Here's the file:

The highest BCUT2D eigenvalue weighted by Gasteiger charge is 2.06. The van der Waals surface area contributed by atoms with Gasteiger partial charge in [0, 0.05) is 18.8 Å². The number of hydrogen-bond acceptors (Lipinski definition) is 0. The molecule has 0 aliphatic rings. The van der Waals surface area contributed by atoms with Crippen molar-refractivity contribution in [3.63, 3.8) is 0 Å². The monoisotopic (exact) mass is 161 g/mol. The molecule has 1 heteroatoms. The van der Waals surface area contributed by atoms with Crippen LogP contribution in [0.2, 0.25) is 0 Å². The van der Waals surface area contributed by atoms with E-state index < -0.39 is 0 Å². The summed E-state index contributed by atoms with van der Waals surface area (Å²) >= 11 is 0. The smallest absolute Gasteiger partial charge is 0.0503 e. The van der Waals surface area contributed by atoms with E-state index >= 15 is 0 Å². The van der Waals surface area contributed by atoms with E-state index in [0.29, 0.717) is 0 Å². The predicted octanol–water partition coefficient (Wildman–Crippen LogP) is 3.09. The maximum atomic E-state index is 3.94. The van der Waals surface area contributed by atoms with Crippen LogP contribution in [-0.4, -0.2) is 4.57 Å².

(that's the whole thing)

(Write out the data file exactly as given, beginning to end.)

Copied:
The highest BCUT2D eigenvalue weighted by Gasteiger charge is 2.06. The van der Waals surface area contributed by atoms with Gasteiger partial charge in [0, 0.05) is 18.8 Å². The number of hydrogen-bond acceptors (Lipinski definition) is 0. The molecule has 0 aliphatic rings. The van der Waals surface area contributed by atoms with Crippen molar-refractivity contribution in [3.63, 3.8) is 0 Å². The monoisotopic (exact) mass is 161 g/mol. The molecule has 1 heteroatoms. The van der Waals surface area contributed by atoms with Crippen LogP contribution in [0.2, 0.25) is 0 Å². The van der Waals surface area contributed by atoms with E-state index < -0.39 is 0 Å². The summed E-state index contributed by atoms with van der Waals surface area (Å²) >= 11 is 0. The smallest absolute Gasteiger partial charge is 0.0503 e. The van der Waals surface area contributed by atoms with E-state index >= 15 is 0 Å². The van der Waals surface area contributed by atoms with E-state index in [0.29, 0.717) is 0 Å². The predicted octanol–water partition coefficient (Wildman–Crippen LogP) is 3.09. The maximum atomic E-state index is 3.94. The van der Waals surface area contributed by atoms with Crippen LogP contribution in [-0.4, -0.2) is 4.57 Å².